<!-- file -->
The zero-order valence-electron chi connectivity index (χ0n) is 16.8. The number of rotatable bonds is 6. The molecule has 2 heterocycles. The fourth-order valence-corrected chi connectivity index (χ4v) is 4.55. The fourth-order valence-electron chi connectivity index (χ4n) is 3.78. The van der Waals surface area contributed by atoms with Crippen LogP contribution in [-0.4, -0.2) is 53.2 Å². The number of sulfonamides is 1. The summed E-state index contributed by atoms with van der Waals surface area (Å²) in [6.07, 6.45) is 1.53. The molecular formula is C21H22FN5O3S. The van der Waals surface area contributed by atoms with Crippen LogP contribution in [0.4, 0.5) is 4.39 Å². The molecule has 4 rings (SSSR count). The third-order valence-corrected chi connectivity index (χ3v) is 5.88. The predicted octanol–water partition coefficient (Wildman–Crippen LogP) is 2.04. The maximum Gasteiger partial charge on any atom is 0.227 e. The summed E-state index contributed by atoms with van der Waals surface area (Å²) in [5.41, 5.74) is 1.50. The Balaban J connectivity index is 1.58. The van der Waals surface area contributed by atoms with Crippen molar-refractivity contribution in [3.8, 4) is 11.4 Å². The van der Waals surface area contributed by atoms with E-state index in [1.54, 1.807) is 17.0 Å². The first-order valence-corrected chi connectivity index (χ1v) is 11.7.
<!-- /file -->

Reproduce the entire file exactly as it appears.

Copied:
The zero-order valence-electron chi connectivity index (χ0n) is 16.8. The number of rotatable bonds is 6. The molecule has 2 heterocycles. The fourth-order valence-corrected chi connectivity index (χ4v) is 4.55. The fourth-order valence-electron chi connectivity index (χ4n) is 3.78. The van der Waals surface area contributed by atoms with Crippen LogP contribution in [-0.4, -0.2) is 53.2 Å². The number of sulfonamides is 1. The summed E-state index contributed by atoms with van der Waals surface area (Å²) in [6.07, 6.45) is 1.53. The molecular formula is C21H22FN5O3S. The van der Waals surface area contributed by atoms with Crippen LogP contribution in [0.4, 0.5) is 4.39 Å². The molecule has 4 rings (SSSR count). The third-order valence-corrected chi connectivity index (χ3v) is 5.88. The predicted octanol–water partition coefficient (Wildman–Crippen LogP) is 2.04. The maximum Gasteiger partial charge on any atom is 0.227 e. The summed E-state index contributed by atoms with van der Waals surface area (Å²) in [5.41, 5.74) is 1.50. The Balaban J connectivity index is 1.58. The van der Waals surface area contributed by atoms with Crippen molar-refractivity contribution in [3.8, 4) is 11.4 Å². The van der Waals surface area contributed by atoms with E-state index in [1.54, 1.807) is 17.0 Å². The first-order valence-corrected chi connectivity index (χ1v) is 11.7.